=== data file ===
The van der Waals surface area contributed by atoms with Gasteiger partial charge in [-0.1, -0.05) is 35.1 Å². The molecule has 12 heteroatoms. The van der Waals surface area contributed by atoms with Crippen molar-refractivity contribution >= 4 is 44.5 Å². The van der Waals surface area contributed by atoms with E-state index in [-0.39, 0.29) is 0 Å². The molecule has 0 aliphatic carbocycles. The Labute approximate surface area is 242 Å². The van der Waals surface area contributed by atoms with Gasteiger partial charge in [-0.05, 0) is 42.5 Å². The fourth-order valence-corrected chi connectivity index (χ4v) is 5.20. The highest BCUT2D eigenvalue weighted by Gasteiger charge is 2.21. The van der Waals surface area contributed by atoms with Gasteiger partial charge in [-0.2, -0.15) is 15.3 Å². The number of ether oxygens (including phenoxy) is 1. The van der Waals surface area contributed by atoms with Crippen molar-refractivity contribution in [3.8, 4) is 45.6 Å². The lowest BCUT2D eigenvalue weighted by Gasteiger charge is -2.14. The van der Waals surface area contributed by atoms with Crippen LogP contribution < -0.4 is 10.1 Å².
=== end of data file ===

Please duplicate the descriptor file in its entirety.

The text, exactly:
The van der Waals surface area contributed by atoms with Gasteiger partial charge in [-0.1, -0.05) is 35.1 Å². The molecule has 12 heteroatoms. The van der Waals surface area contributed by atoms with Crippen molar-refractivity contribution >= 4 is 44.5 Å². The van der Waals surface area contributed by atoms with E-state index in [-0.39, 0.29) is 0 Å². The molecule has 0 aliphatic carbocycles. The Labute approximate surface area is 242 Å². The van der Waals surface area contributed by atoms with Gasteiger partial charge in [-0.05, 0) is 42.5 Å². The fourth-order valence-corrected chi connectivity index (χ4v) is 5.20. The highest BCUT2D eigenvalue weighted by Gasteiger charge is 2.21. The van der Waals surface area contributed by atoms with Gasteiger partial charge in [-0.2, -0.15) is 15.3 Å². The number of ether oxygens (including phenoxy) is 1. The van der Waals surface area contributed by atoms with Crippen molar-refractivity contribution in [3.8, 4) is 45.6 Å². The lowest BCUT2D eigenvalue weighted by Gasteiger charge is -2.14. The van der Waals surface area contributed by atoms with Crippen LogP contribution < -0.4 is 10.1 Å².